This paper reviews a number of studies by academic economists, who have attempted to model the effects of the commercialisation of GM crops on the international trade in agricultural commodities. The authors, Chantal Pohl Nielsen, Sherman Robinson and Karen Thierfelder, neatly summarise and compare the findings of studies published between 2000 and 2002.

Although there is not yet much data available on which to build reliable models, the ability to compare the findings of a range of different studies allows the authors to draw some tentative conclusions about the trade-related effects of GM crops. They conclude that, “if the costs of labelling and market segmentation are not large”, the arrival of GM crops is not likely to generate extreme price differences between GM and non-GM commodities or radically alter the patterns of international trade. In addition, the models suggest that the benefits of the new technology are likely to be shared quite widely, although adopters are likely to benefit more than non-adopters. This effect is clearest in relation to developing countries.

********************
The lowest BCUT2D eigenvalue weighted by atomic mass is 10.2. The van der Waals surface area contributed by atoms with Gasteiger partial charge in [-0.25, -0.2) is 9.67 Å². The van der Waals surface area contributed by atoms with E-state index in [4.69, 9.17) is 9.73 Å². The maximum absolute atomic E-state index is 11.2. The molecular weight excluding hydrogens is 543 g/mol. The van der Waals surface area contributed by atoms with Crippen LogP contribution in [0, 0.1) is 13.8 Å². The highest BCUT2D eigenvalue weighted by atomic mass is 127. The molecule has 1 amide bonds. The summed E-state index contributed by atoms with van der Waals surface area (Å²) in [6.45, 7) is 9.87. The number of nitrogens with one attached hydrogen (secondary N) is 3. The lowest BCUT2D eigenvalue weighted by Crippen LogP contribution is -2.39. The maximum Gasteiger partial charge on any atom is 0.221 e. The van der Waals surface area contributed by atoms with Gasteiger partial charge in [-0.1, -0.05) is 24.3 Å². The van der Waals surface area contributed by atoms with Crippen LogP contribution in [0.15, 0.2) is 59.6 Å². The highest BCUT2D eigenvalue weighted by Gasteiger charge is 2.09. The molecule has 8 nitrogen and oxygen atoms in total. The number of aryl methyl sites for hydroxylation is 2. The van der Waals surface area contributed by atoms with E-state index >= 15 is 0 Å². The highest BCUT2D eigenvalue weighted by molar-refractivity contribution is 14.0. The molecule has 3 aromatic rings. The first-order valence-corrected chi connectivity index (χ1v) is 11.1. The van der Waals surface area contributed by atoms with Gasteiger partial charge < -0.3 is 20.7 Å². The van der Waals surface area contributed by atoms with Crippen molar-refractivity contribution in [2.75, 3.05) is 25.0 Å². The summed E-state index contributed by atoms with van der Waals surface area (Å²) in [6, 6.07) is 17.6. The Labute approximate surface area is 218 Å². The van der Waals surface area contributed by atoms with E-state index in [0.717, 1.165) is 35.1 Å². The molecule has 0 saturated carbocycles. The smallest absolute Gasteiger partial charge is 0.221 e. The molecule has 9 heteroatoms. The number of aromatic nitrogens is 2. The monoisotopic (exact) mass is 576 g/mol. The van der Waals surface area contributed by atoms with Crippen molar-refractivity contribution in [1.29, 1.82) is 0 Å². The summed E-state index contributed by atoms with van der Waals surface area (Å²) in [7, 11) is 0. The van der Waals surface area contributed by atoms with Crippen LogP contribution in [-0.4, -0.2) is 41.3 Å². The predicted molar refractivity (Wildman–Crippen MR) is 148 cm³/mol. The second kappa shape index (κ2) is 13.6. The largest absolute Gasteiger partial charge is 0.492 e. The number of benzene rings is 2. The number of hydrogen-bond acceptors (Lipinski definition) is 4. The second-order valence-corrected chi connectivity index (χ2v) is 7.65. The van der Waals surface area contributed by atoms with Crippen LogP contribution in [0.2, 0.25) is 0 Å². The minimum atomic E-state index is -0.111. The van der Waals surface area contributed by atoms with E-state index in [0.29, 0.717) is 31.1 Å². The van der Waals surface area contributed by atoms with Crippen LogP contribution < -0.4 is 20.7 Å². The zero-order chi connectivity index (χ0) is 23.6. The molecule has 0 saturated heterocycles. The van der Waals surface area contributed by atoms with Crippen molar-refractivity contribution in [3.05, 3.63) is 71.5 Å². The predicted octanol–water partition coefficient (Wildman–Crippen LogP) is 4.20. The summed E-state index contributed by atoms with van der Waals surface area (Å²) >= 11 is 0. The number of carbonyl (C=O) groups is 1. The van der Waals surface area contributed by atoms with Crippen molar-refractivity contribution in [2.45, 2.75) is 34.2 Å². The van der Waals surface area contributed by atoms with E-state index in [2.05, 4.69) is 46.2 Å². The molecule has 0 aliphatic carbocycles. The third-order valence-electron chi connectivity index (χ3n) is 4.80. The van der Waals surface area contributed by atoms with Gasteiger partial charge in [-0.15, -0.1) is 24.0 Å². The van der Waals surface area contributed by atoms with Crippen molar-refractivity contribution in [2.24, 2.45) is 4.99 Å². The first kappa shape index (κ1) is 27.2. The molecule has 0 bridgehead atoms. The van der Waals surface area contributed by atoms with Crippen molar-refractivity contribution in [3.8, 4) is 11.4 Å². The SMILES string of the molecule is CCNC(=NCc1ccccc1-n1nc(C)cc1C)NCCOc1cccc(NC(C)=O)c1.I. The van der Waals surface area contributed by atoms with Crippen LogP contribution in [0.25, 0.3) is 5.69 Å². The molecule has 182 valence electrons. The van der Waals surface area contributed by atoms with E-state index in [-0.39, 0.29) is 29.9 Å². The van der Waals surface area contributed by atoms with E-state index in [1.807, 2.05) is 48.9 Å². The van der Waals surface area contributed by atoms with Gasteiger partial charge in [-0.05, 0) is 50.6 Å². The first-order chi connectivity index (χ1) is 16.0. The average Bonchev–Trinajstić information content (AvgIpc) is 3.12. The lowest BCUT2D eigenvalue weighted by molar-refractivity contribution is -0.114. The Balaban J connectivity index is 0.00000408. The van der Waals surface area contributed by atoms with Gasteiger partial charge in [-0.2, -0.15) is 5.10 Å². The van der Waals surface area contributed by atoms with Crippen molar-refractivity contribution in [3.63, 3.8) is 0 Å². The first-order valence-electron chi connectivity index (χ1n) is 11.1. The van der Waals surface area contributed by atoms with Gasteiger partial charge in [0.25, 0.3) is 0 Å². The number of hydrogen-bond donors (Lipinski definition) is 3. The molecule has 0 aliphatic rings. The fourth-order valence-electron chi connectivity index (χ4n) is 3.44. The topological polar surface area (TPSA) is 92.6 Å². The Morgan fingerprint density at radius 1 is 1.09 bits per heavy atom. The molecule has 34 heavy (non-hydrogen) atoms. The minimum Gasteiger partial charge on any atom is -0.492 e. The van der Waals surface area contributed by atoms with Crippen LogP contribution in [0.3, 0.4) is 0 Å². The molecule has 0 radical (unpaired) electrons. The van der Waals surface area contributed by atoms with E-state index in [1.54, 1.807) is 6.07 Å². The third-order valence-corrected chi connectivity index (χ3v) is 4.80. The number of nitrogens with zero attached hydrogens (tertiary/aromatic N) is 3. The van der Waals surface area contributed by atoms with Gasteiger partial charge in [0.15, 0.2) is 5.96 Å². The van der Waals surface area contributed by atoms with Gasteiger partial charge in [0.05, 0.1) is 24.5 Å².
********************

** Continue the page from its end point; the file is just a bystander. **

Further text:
By providing a clear and concise survey of the findings of a number of different studies, this paper is a valuable resource for academics and policy analysts. Although some of the language is technical, it is generally accessible to non-economists.


Related topics